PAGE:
The Food Standards Agency (FSA) backs the use of sodium benzoate in the UK and it has been approved by the European Union. A review of sodium benzoate by the World Health Organisation in 2000 also concluded that it was safe, although it noted that the available science supporting its safety was 'limited'.

Professor Piper, whose work has been funded by a government research council, said tests conducted by the US Food and Drug Administration were out of date.

'The food industry will say these compounds have been tested and they are complete safe,' he said. 'By the criteria of modern safety testing, the safety tests were inadequate. Like all things, safety testing moves forward and you can conduct a much more rigorous safety test than you could 50 years ago.'

New studies have emerged over the past few years that call into question whether such food additives, approved for use in Europe, are as harmless as regulators and the food industry suggest. In all, the EU sanctions 395 additives: 71 thickeners and emulsifiers, 64 colours, 54 preservatives, 54 antioxidants, 54 anti-caking agents and acidity regulators, 52 miscellaneous, 27 additional chemicals, and 19 flavour enhancers. Using two or more together in the same product may also make the situation worse as they may interact.

Professor Vyvyan Howard, professor of bio-imaging at the University of Ulster, questions the practice of approving additives for use that have been tested alone. In 2005, Professor Howard led a Liverpool University study that showed that, when combined, some additives in crisps and fizzy drinks had seven times the effect they had singly. Professor Howard avoids eating anything with E-numbers. He says: 'No one really knows what this chemical cocktail could be doing, particularly in the early stages of development. This cocktail is far too complex.'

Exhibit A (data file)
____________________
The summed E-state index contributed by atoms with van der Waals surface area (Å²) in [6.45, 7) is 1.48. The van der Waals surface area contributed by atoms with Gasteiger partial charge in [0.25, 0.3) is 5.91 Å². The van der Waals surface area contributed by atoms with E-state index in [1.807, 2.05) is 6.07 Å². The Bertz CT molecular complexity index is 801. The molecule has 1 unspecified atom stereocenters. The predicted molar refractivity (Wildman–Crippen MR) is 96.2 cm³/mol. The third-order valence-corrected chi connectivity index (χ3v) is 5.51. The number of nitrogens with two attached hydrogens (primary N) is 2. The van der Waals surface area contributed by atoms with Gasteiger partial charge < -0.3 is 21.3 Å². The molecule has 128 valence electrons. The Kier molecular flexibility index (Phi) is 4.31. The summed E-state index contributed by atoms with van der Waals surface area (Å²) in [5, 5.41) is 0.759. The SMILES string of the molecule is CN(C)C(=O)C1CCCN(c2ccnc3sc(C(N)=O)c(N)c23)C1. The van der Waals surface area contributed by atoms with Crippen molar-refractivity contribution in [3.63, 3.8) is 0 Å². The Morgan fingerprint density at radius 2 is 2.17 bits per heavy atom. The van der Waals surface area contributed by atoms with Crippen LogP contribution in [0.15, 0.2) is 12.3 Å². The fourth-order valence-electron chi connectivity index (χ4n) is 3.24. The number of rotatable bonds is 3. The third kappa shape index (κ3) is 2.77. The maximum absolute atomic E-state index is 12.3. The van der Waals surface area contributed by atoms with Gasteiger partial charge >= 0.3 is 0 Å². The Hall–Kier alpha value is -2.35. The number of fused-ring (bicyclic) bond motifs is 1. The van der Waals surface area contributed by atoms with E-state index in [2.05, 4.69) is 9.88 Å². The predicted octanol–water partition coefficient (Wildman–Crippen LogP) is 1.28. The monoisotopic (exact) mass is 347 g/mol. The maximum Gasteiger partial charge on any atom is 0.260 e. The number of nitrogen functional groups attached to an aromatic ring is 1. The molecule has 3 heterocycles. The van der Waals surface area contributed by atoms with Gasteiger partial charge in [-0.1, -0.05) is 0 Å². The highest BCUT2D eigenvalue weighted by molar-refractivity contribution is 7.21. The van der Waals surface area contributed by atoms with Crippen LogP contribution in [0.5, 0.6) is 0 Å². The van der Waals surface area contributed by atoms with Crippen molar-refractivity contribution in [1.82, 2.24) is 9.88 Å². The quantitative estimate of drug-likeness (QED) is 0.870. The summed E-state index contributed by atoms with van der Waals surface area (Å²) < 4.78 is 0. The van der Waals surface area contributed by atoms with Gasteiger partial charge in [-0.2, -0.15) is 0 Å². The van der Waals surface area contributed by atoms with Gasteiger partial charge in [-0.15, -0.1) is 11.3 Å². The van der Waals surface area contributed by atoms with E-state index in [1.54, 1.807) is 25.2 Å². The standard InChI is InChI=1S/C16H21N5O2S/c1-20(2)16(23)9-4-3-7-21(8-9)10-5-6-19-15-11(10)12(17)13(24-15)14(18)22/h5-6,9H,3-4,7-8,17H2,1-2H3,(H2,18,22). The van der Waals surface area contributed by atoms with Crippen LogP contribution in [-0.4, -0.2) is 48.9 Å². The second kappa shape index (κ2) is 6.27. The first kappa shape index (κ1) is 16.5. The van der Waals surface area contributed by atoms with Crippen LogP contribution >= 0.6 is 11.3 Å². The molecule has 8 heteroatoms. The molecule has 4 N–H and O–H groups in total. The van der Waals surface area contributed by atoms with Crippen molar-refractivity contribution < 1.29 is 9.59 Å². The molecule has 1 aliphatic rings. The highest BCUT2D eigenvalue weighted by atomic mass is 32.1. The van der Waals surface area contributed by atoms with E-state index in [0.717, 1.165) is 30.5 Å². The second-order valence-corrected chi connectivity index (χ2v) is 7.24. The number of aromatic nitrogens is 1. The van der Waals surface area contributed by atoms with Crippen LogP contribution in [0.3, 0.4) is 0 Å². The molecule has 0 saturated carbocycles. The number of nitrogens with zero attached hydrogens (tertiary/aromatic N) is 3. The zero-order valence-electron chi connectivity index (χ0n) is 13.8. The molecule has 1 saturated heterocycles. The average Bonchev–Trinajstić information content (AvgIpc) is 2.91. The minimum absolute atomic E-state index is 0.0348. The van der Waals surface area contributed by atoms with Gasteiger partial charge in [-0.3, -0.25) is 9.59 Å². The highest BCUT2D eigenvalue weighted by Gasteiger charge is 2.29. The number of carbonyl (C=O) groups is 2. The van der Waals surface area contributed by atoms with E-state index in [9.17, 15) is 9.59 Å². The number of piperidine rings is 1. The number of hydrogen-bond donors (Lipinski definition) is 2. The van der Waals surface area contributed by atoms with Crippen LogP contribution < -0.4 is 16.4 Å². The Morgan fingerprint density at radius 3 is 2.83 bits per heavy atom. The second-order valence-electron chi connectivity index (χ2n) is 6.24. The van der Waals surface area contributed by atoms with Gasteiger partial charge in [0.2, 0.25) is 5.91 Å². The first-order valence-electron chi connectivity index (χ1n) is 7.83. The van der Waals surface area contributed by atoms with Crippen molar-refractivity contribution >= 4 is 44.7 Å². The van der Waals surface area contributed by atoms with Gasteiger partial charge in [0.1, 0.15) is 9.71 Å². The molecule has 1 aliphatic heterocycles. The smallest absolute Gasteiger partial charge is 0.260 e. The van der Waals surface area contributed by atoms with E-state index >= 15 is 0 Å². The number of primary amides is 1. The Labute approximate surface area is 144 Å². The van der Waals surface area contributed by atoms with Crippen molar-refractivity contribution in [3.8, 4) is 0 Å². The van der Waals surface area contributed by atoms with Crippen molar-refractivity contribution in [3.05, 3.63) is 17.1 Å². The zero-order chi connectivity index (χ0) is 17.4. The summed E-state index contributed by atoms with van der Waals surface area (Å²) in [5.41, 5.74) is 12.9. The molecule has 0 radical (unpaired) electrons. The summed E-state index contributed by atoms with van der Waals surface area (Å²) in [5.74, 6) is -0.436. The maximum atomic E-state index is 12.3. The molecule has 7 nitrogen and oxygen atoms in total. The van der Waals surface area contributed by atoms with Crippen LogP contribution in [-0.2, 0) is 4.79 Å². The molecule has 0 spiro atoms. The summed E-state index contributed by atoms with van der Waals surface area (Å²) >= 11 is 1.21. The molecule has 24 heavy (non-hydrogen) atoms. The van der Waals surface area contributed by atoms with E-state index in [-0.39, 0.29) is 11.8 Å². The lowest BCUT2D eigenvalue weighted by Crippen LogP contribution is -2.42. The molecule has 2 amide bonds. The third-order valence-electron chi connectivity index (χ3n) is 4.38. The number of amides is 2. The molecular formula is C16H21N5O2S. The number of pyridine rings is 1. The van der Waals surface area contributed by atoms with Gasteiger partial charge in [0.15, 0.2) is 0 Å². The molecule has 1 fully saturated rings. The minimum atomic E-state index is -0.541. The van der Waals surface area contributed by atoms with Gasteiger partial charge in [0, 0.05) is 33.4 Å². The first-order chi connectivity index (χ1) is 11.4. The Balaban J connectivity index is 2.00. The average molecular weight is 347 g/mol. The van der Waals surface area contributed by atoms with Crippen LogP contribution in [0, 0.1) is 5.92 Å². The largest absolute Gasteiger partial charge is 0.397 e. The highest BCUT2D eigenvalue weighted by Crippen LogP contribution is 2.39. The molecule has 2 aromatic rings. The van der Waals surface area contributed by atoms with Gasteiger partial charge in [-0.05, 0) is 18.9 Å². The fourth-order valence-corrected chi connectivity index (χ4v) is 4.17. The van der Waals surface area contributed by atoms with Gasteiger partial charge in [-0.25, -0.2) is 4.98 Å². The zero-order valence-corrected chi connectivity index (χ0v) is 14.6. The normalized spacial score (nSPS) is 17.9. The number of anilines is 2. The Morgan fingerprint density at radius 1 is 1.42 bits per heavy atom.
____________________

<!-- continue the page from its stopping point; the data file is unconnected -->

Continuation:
Drinks manufacturers point out that sodium benzoate has been approved for use by regulators. And the British Soft Drinks Association described the safety of additives as "an area" for the Food Standards Agency (FSA).

The FSA said additives had been approved by the European Commission. 'Sodium benzoate and benzoic acid are approved for food use,' the FSA said in a statement. 'Food additives are only permitted for use after a long and careful process of evaluation. This includes rigorous assessments for safety, undertaken by independent scientific committees.'

Sodium benzoate in other foods

Sodium Benzoate is found in a very wide range of foods & drinks: bakery products, pizzas, marinated herring, yoghurt, cheese, low fat spreads, blue cheese dressing, fruit products, jams, figs, nut paste, pickles and sauces (e.g. horseradish), salad cream, sweets, candied peel, glace fruit, gelatin, desserts ipings & fillings, milk shake syrups, fruit ice-cream. Also beer, cider, wine, perry, ginger ale, ginger beer, shandy, tonic water, barley water, fruit squashes, colas (other than Coca Cola), glucose drinks, cherryade, sparkling canned drinks, soda stream concentrates, frozen fruit juices. It is also frequently used to preserve other additives, flavourings, colourings, anti-foaming agents, artificial sweeteners. In these case it is not necessarily declared on the packaging

References

1. Martin Hickman. Caution: Some soft drinks may seriously harm your health: Expert links additive to cell damage. The Independent on Sunday, 27 May 2007

Last updated 27 May 2007





Related Articles